Similar to several movie spin-offs of a prior anime TV series, Escalflowne: The Movie is a complete remake of the original Vision Of Escaflowne. Directed by series director Kazuki Akane, this takes away the more shoujo-type visions of the series for a slightly darker fantasy, and was the first movie to be animated by Studio Bones.

Hitomi in this story is a somewhat suicidal schoolgirl, and willed to the alternate world of Gaea, a planet parallel to Earth being conquered by the head of the Black Dragon Clan, Lord Falken, who here is seriously trying to bring back the Goblin King's haircut. Hitomi awakes inside a mechanical giant called Escaflowne, and proclaimed the Wing Goddess by Falken's rebellious brother, Van, who is leading a revolution against the Black Dragon. Hitomi is kidnapped by some of Falken's beast-men, but Van rescues her by sprouting wings as she falls off a cliff. The two of them bond, and meet up with the rest of their forces run by Allen and the now redheaded Millerna. The Black Dragon takes over a capitol to unearth their own mechanical beat, which Van battles in Escaflowne. Van and Hitomi then go to confront Falken in a somewhat anti-climatic conclusion.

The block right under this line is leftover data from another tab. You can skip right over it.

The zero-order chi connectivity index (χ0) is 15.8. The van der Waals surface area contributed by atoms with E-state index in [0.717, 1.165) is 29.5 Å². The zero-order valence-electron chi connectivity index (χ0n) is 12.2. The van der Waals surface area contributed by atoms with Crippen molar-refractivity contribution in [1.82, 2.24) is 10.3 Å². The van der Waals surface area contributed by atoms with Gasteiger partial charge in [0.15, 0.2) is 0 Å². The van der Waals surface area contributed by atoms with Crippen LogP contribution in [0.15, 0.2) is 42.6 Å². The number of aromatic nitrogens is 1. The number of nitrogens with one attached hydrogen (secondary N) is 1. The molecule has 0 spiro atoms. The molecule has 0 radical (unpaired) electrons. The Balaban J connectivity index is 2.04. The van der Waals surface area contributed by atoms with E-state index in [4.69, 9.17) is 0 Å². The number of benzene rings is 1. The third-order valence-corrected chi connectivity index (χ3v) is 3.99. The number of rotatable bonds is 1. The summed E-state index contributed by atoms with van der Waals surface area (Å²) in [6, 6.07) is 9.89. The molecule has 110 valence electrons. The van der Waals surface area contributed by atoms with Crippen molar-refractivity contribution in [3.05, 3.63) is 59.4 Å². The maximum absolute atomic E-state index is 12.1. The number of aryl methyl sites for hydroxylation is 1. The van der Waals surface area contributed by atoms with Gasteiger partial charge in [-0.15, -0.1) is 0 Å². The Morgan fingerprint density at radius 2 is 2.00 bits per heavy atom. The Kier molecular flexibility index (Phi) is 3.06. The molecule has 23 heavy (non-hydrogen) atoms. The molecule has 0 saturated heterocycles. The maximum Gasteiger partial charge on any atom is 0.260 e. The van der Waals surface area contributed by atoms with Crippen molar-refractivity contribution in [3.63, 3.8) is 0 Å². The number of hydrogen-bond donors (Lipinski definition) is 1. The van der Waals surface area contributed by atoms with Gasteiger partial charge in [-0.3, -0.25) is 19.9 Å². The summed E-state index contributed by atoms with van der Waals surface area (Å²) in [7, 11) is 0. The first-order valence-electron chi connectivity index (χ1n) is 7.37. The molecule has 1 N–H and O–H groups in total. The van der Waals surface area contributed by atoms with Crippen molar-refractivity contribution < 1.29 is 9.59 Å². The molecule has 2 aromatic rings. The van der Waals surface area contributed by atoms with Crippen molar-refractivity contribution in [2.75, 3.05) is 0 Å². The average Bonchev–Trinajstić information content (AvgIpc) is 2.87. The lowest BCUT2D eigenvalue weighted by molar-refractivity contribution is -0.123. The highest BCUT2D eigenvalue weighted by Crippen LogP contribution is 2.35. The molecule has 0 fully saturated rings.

The motion picture was an improvement at least as far as the quality of animation in concerned. The fantasy takes a more Frazetta design with the characters and story, but with less skimpier outfits. It's more shonen than the TV series was, but not in the bad way like the first Escaflowne manga. Visually, its pure spectacle, reminding the viewer of Ralph Bakshi's Lord Of The Rings animated movie. Whether you see the original Bandai or the current Funimation dub, you'll still get the same thrill, and a killer soundtrack by Yoko Kanno.

Thursday, December 1, 2016

ANI-MOVIES, *Fire And Ice

Ralph Bakshi had already done sword and sorcery in animated films like Wizards and The Lord Of The Rings, the underground indy cartoonist teamed up with fantasy artist master Frank Frazetta to create Fire and Ice. Released in 1983, the concept of mature animation had peaked with titles like Heavy Metal(which by the way Bakshi had nothing to do with), this fantasy was set in a more prehistoric world as opposed to most Arthurian settings.